Legislature(1995 - 1996)

02/01/1996 03:03 PM HES

Audio Topic
* first hearing in first committee of referral
+ teleconferenced
= bill was previously heard/scheduled
 HB 431 - INCREASE TOBACCO TAXES                                             
 Number 070                                                                    
 CO-CHAIR TOOHEY stated Co-chair Bunde was the sponsor of HB 431 and           
 asked him to present the sponsor statement.                                   
 Number 088                                                                    
 CO-CHAIR BUNDE clarified this is a HESS Committee bill, offered by            
 the HESS Committee, at Co-Chair Bunde's request.  While it is a               
 committee bill, it is a personal committee bill for Co-Chair Bunde.           
 He explained that cigarettes killed his mother, or as some would              
 say, she used cigarettes to kill herself.  In the era when his                
 mother began smoking, it was considered sophisticated and the                 
 positive thing to do.                                                         
 Number 152                                                                    
 CO-CHAIR BUNDE said he was very concerned that the media blitz from           
 the tobacco industry is expanding in such a way that young people             
 in our society will fall into the same trap his mother fell into;             
 that it's the sophisticated, accepted thing to do.  Because of his            
 concern, Co-Chair Bunde said he was offering this legislation                 
 relating to taxes on tobacco products, which he looks at as an                
 economic barrier more than anything else.  He addressed the issue             
 of taxes versus user fees.  Without playing semantic games, he                
 thinks taxes are what each of us pay whether we use the service or            
 not.  User fees, in this case, involve only those who smoke.                  
 CO-CHAIR BUNDE read a portion of his sponsor statement for the                
      There is an epidemic in our state that is killing more                   
      Alaskans each year than motor vehicle accidents, firearms,               
      drugs and alcohol combined.  That, of course, is tobacco.                
      This is an epidemic that usually starts in childhood and                 
      is preventable.                                                          
      Alaska has one of the highest smoking rates in the United                
      States.  Nearly 84 percent of Alaskan adults started smoking             
      between the ages of 10 and 20 years of age.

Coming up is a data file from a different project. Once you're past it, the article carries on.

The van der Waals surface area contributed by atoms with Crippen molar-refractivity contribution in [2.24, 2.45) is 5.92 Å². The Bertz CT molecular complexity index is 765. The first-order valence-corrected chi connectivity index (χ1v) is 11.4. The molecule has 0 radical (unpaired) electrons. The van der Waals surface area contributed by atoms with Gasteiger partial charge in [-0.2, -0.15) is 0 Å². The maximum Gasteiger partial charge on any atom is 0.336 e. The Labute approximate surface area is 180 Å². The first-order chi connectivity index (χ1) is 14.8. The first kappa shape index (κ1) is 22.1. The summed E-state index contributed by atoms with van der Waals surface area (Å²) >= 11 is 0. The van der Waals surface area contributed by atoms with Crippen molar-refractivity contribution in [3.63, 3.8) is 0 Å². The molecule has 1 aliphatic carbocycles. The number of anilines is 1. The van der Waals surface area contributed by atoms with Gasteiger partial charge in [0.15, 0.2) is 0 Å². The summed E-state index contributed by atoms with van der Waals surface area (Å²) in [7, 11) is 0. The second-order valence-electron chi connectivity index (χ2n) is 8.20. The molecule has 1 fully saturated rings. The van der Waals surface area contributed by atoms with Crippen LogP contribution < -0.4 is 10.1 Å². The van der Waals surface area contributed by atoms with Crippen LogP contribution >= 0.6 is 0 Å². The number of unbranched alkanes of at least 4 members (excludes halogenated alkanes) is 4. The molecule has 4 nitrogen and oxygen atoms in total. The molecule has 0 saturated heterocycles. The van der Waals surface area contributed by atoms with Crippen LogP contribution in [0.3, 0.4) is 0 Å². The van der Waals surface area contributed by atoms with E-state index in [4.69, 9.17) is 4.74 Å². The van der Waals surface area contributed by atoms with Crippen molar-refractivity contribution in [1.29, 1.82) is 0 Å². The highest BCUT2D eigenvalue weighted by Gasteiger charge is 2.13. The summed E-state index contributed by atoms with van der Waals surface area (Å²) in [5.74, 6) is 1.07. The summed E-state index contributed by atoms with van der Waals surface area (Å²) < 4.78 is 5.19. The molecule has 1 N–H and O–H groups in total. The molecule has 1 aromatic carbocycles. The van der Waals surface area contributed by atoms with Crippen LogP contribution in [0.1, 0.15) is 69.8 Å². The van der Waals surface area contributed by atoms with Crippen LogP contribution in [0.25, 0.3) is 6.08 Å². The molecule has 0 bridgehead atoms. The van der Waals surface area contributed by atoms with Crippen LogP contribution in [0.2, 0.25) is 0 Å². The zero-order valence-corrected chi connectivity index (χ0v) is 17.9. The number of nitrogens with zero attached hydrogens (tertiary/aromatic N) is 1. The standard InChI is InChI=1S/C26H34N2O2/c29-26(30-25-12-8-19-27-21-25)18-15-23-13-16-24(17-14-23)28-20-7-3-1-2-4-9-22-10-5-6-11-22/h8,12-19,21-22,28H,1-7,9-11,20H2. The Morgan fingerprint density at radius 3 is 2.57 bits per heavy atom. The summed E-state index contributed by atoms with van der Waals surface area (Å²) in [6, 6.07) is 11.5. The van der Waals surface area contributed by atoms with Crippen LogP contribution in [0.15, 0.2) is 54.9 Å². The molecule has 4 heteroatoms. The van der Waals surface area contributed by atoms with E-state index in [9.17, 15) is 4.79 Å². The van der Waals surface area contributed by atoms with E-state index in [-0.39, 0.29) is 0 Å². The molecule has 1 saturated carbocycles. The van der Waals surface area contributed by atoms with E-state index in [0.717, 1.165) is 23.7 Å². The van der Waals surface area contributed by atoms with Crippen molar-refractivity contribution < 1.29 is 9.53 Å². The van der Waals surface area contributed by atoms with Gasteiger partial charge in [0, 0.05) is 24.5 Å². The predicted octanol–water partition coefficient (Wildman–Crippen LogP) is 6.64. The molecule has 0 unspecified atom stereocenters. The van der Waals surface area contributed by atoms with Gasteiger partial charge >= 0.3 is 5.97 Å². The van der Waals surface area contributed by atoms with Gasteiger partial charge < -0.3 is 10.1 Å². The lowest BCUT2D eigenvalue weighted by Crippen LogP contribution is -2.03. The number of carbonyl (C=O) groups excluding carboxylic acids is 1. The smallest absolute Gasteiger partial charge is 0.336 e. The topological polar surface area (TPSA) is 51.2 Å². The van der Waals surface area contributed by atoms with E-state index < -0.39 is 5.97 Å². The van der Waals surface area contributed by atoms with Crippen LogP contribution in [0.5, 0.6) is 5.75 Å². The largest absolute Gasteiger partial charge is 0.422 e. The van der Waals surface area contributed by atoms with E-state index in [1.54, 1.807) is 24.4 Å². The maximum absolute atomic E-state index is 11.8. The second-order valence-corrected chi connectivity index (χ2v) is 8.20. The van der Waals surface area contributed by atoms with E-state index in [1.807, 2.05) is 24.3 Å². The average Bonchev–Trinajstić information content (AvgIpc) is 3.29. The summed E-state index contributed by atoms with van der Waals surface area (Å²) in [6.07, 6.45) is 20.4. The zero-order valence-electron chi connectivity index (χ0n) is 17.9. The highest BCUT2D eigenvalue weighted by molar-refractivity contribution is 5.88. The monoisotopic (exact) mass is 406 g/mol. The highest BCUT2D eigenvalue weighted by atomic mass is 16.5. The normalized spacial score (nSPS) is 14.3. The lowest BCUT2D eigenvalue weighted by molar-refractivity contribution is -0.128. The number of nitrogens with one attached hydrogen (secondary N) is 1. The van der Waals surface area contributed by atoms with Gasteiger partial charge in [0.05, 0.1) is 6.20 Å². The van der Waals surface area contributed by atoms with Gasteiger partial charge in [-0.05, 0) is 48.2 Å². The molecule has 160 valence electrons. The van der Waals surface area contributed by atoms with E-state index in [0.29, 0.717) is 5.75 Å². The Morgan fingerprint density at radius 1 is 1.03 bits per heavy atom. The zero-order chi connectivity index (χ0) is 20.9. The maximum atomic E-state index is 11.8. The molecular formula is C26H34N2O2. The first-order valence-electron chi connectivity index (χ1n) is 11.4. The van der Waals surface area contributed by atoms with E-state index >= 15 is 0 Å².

Obviously adults don't start smoking, children do.  The                  
      average age for a youngster starting smoking is 14.5 years.              
      Annually, 3,000 children in the United States start smoking              
      every day.  Of those, approximately one-third will die from              
      from tobacco related illnesses.  HB 431 is about prevention,             
      it's about an economic barrier because the youth in our                  
      state are so price sensitive.  They have a limited                       
      discretionary income.  The passage of this legislation will              
      drastically decrease the use of tobacco in the young.  As the            
      price of cigarette and tobacco products increase, many young             
      smokers won't start smoking and others who already smoke will            
      be encouraged to quit.  As a matter of fact, I've talked with            
      adults who have told me that a price increase will push them             
      over the edge and encourage them to quit.                                
      In Alaska, the estimated total medical costs directly related            
      to smoking in 1993 alone was $96,490,000.  It makes sense to             
      prevent future escalation of our health care costs by creating           
      economic incentives for children and adults to quit using                
      tobacco products.  House Bill 431 will decrease the use of               
      tobacco and help decrease further increases in our health care           
      Again, let me stress HB 431 is a user fee.  The price increase           
      caused by this fee will work in favor of Alaskans.  Studies              
      show that for every 10 percent increase in price in tobacco              
      products, there has been a 4 percent decrease in tobacco                 
      consumption.  An even greater decrease among children.                   
      Alaska's current cigarette tax is 29 cents a pack.  That ranks           
      us twenty-sixth in the nation.  I urge the committee to                  
      support HB 431 for the future health of our youth and our                
 Number 416                                                                    
 CO-CHAIR BUNDE commented there were a number of people signed up to           
 testify and wanted to briefly introduce those individuals who would           
 be testifying:  Commissioner Karen Perdue, Department of Health &             
 Social Services; Pat Carr, program manager, Department of Health &            
 Social Services; former Senator Arliss Sturgulewski; David Sweanor,           
 nationally recognized worker in the Non-Smokers' Rights                       
 Association;  Dr. Farley, physician with Valley Medical Care;                 
 representatives from the Department of Revenue; several individuals           
 testifying via teleconference; and Ruth Parriott, American Cancer             
 REPRESENTATIVE GARY DAVIS arrived at 3:10 p.m.